Applying strlen to s is undefined in this case because it's not null-terminated.
Real life implementation are more elaborate and will work fine with this example. It would be nice for POSIX to mandate such implementations. This will align strndup with other strn* function.
|Because strlen() does not have the early exit provisions of strnlen() its use by implementations in strndup() is precluded. Whether an implementation calls strnlen() directly or inlines the functionality for speed is up to it. The ambiguity of whether size+1 bytes or strnlen()+1 bytes if this is smaller are attempted to be allocated is also up to the implementation. IIRC, the corner case of an alloc of size succeeding where use of size+1, to add a \0, might return ENOMEM was discounted as too unlikely to warrant complicating the interface further. The net effect is if the dup does succeed both strnlen() and strlen() are guaranteed to be usable with the copy.|
To make it clear: I talked about applying strlen to s inside a strndup implementation, not in user code.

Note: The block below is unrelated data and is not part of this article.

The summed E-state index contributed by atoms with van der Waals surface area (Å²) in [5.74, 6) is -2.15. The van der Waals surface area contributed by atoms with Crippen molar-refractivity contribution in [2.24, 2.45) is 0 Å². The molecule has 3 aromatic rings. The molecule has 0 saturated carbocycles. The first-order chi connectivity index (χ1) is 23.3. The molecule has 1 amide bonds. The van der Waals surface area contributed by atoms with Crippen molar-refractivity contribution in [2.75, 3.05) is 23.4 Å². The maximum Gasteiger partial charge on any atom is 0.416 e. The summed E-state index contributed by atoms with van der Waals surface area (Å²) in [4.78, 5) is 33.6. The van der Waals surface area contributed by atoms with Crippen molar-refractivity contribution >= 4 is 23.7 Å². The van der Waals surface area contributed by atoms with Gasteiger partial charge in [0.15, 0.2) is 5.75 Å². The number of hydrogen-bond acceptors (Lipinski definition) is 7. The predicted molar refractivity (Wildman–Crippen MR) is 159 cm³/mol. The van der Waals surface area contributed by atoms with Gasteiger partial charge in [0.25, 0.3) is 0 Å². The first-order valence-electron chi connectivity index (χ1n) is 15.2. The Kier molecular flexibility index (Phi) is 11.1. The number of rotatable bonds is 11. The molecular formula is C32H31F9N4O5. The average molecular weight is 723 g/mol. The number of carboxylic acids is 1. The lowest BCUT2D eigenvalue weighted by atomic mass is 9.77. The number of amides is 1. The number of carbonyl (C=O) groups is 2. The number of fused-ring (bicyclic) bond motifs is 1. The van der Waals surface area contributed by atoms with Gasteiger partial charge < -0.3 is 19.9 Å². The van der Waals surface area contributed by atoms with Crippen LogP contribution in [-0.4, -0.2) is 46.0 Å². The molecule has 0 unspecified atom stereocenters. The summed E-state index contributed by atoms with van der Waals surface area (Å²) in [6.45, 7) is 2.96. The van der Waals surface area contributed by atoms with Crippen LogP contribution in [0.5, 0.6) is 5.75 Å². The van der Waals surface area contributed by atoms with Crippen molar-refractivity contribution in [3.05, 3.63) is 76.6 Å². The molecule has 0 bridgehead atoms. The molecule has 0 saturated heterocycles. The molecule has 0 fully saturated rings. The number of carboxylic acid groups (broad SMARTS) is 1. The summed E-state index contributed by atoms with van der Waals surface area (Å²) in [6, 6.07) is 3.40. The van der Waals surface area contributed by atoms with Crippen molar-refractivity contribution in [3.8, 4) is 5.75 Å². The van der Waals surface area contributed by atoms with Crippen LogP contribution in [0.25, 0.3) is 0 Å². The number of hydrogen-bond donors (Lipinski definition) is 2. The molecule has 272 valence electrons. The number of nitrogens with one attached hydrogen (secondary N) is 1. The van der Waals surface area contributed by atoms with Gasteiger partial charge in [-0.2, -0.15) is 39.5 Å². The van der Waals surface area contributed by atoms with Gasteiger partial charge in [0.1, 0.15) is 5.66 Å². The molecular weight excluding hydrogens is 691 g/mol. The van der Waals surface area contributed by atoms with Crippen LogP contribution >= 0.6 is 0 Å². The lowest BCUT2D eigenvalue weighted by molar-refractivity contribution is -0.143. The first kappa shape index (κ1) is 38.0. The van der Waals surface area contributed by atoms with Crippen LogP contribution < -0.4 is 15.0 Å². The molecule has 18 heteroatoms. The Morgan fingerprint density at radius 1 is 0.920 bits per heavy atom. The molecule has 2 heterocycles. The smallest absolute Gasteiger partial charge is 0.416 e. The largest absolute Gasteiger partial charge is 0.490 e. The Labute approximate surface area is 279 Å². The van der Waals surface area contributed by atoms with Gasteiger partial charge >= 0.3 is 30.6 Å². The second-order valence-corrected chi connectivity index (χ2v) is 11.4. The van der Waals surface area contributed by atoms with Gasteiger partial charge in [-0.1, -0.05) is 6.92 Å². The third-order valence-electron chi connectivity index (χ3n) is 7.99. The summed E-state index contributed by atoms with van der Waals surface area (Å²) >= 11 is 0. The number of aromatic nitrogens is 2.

In reply to ~3007: why do you say that the use of strlen() by implementations in strndup() is precluded? Is it against the restrictions posed by POSIX? No. Is it ineffective in this case? Probably but it's something for an implementer to decide.
Or put it this way: users should have a solid base to rely upon. They don't have to think like "Well, this is not guaranteed by POSIX but implementers would be crazy not to provide it, so yes, I will use it in my program (and pray)".
Roughly speaking, either POSIX guarantees that strndup will not call strlen or it doesn't.
Don, shareware_systems, you are reading the text like an implementor,
asking whether the text says anything that prevents you from implementing
strndup() in the way you know it should be implemented. And you find it
does not, so it all looks OK.
ch3root is however reading the text like a lawyer, looking to see if there